Ultimately, very generous assumptions on expected investment returns of around 7.5 to 8 percent or more helped enable the crisis.
“The bottom line is that if they use the same pension fund assumptions to calculate the unfunded debt in the private sector that they do in the public sector, the private sector pension fund managers would be in prison because you can’t get away with making the same rosy assumptions in the private sector that you can in the public sector,” McQuillan said. “There are federal laws that prevent that sort of cooking the books.”
The big three public pension funds in California are CalPERS, CalSTRS, and the University of California Retirement Plan.
These funds work on the assumption that they’re going to generate returns 25 percent higher than Warren Buffet every single year into perpetuity, McQuillan noted. That’s an insanely optimistic rate, but it allows politicians to lowball contributions and use that money for other politically expedient ends.
In proof of the seriousness of the current situation, McQuillan pointed to recent changes to reporting requirements made by the Governmental County Standard Board, which is the oversight entity for state and local government accounting in the United States. These changes mean state and local governments must report on their balance sheet net liabilities of public pension plans.
“Going forward we’re going to have a lot more transparency, but we’re also going to have a lot of sticker shock,” McQuillan said. “I think there’s going to be not only outrage but … a lot more urgency for passing meaningful pension reform.”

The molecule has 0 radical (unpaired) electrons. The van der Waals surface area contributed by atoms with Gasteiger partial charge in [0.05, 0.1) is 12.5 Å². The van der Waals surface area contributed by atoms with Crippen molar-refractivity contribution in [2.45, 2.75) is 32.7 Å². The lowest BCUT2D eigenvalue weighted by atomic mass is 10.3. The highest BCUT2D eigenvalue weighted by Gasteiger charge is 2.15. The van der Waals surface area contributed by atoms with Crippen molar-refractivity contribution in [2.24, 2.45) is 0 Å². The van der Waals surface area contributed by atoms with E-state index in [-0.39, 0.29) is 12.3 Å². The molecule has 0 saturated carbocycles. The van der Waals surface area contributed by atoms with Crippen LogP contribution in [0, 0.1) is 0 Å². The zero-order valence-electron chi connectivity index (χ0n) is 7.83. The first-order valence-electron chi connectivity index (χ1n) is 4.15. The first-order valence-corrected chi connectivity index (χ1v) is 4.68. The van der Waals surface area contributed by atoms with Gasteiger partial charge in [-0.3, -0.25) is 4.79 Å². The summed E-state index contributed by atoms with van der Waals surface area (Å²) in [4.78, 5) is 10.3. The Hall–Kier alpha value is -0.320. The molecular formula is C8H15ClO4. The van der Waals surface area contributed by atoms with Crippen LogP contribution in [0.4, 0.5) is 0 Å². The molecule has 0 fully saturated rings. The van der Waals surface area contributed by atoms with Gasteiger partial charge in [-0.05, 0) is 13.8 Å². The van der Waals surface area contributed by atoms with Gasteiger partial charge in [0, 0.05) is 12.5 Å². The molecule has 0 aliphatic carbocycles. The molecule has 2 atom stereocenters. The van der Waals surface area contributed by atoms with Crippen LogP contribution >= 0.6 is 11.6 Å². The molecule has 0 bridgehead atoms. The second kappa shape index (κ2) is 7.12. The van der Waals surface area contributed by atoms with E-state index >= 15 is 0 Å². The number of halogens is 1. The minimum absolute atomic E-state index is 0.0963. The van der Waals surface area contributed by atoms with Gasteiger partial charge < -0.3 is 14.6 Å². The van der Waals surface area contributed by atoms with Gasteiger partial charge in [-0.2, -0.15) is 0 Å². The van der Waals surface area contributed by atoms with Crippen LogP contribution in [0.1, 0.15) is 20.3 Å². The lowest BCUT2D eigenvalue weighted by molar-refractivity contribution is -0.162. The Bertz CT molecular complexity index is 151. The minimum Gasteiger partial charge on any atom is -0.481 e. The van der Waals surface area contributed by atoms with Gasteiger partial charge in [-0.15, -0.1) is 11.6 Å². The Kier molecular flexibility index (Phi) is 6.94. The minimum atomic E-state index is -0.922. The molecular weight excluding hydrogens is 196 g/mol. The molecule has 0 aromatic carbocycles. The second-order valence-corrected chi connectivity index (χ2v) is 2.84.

Reforms Needed Now
The reality is, it’s likely to take a crisis to get the public to notice and force change.
The problem is so bad in some places that money is being siphoned from police, fire, schools, roads, and other funds to bridge the gap.
In California, at the local government level, pension costs have increased four times the level of tax revenue.
“Pension costs are exploding, and that money has to come from somewhere,” McQuillan said. “Essentially, a very small group of people is devouring a very large, ever-growing percentage of the budget in California.”
There is a ray of hope though because the public appears to be ahead of politicians on this issue, by some measures. For example, a recent survey in California found that 85 percent of likely voters see pension costs as either a problem or a big problem.
“People are seeing what this really means long-term, and I think they’re ready for significant reform,” McQuillan said.
He recommends seven specific actions governments can take to reign in public pension obligations.
The most important, he stated, is switching all public employees over to a 401(k) system.
“A transition to a 401(k) plan at the state and local level in California and across the country … would yield savings that we can use to pay off the debt that we’ve accumulated,” McQuillan said. “It’s much more financially transparent, it’s sustainable, and there’s never an unfunded liability.”